The Biggest Issue? No Question, the State Budget

Legislative leaders are stretching every state dollar as far as it will go.The weekend edition of The Oregonian carried a story describing what it called "the menu of options" as everyone in Salem focuses on the tone, character and content of the state budget.  It is the biggest issue facing lawmakers now and in the 2011 regular session of the legislature, when there will be a new governor in office.

Legislators met for three days of committee meetings and, while other committees met, the Legislative Emergency Board was at center stage.  It found "emergency fund" money to cushion the blow of governor-ordered across-the-board budget – $2.5 million for the Oregon Youth Authority, $4.4 million for the State Police and $754,000 for district attorney salaries.  Earlier, money had been given to K-12 education and long-term care for senior citizens.  On tap for December is money to make sure the Corrections Department doesn't have to release prisoners early.

No one is sure how long these emergency funds will last, especially with several more revenue forecasts before the end of the biennium. The trend has been for declining revenues, not more money to cushion the blow.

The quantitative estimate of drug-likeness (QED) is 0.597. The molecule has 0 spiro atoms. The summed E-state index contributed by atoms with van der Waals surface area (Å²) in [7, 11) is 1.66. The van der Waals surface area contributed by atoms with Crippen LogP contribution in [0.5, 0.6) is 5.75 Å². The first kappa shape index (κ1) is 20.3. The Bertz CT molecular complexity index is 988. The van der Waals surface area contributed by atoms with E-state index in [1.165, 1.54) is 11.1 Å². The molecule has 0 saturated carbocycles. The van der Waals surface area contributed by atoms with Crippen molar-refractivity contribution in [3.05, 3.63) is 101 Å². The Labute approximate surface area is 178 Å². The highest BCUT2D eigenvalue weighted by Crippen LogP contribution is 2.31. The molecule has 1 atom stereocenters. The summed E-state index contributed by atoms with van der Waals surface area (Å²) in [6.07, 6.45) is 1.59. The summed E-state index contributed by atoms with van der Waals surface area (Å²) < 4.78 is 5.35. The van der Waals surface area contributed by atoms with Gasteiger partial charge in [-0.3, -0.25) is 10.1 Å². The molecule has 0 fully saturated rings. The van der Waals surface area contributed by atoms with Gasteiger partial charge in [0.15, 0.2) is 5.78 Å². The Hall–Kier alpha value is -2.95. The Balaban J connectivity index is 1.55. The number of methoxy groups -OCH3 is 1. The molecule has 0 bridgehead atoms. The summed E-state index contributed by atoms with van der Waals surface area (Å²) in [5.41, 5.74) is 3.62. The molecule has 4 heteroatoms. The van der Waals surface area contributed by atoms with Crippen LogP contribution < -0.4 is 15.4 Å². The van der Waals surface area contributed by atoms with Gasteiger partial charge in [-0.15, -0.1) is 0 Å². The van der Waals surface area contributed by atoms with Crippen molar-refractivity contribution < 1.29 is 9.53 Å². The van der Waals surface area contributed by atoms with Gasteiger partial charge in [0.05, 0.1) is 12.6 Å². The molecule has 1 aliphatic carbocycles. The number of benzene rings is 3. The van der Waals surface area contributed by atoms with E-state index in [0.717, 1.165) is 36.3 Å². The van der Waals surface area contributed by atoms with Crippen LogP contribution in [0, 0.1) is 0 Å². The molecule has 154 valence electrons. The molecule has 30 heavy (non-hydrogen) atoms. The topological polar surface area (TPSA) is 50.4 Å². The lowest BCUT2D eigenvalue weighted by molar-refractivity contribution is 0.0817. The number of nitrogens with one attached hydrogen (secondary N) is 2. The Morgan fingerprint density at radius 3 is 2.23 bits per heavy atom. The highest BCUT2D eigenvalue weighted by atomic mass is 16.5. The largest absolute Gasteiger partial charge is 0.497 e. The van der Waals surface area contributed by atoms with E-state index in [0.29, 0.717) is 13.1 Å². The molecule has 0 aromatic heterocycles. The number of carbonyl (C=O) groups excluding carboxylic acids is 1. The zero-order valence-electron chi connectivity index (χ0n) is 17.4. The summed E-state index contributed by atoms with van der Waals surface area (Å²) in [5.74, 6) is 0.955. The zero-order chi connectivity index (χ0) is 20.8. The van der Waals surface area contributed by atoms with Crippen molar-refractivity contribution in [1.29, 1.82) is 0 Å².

In the main, the die is cast for the current biennium.  A combination of budget cuts and emergency allocations will have to tide the state through to June 30, 2011.  The next biennium, 2011-13, is another story.  Legislators will face a projected funding cap that now tops $3 billion and could go higher. 

Conversations with key legislators last week seemed to illustrate that, to quote an old State of Oregon tourism slogan, "things are different here."  The depth of the recession-inflicted state budget cuts mean that legislators are saying "everything is on the table" this time around.  By "everything," that they will leave no stone unturned to cut state government or change the way government does business.

In discussions about the Children and Families Commission and its local counterpart in 36 counties, legislators told local officials that "it would be impossible to maintain the state office, local commissions and the programs local commissions deliver."  The legislators said it would be better if local commissions offered up cuts than to wait for legislators to decide what goes away.

Sounds good, but the risk is that, if the children and families enterprise offers cuts, it will become a new floor for further cuts, not a ceiling.  

The proof of whether legislators are serious about cutting will come when they consider the K-12 budget.  If they ask K-12 to propose cuts just like every other program, then we'll know that "everything in on the table."  To this point, the objective has been to give K-12 money, not impose reductions.

But going forward, as one member of the Ways and Means committee put it, the only thing left to cut are vital state programs.